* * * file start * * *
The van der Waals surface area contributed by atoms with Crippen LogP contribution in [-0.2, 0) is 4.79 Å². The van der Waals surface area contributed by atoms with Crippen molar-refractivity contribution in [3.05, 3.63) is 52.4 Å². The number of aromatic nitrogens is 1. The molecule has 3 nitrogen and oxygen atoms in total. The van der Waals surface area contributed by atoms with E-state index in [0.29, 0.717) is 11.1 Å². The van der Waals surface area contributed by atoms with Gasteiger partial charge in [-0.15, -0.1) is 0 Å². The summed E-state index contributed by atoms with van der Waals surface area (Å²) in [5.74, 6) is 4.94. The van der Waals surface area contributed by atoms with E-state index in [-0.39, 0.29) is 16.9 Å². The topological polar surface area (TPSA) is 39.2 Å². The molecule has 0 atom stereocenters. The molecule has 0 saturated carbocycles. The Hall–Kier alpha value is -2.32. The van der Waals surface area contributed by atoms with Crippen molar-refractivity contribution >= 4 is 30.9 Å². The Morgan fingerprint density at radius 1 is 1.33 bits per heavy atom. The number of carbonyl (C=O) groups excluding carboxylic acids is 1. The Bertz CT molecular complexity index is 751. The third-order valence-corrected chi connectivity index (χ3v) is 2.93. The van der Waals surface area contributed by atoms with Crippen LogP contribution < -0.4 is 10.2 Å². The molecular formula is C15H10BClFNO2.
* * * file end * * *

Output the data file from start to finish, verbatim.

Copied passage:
The van der Waals surface area contributed by atoms with Crippen LogP contribution in [-0.2, 0) is 4.79 Å². The van der Waals surface area contributed by atoms with Crippen molar-refractivity contribution in [3.05, 3.63) is 52.4 Å². The number of aromatic nitrogens is 1. The molecule has 3 nitrogen and oxygen atoms in total. The van der Waals surface area contributed by atoms with E-state index in [0.29, 0.717) is 11.1 Å². The van der Waals surface area contributed by atoms with Gasteiger partial charge in [-0.15, -0.1) is 0 Å². The summed E-state index contributed by atoms with van der Waals surface area (Å²) in [5.74, 6) is 4.94. The van der Waals surface area contributed by atoms with E-state index in [-0.39, 0.29) is 16.9 Å². The topological polar surface area (TPSA) is 39.2 Å². The molecule has 0 atom stereocenters. The molecule has 0 saturated carbocycles. The Hall–Kier alpha value is -2.32. The van der Waals surface area contributed by atoms with Crippen molar-refractivity contribution >= 4 is 30.9 Å². The Morgan fingerprint density at radius 1 is 1.33 bits per heavy atom. The number of carbonyl (C=O) groups excluding carboxylic acids is 1. The Bertz CT molecular complexity index is 751. The third-order valence-corrected chi connectivity index (χ3v) is 2.93. The van der Waals surface area contributed by atoms with Crippen LogP contribution < -0.4 is 10.2 Å². The molecular formula is C15H10BClFNO2.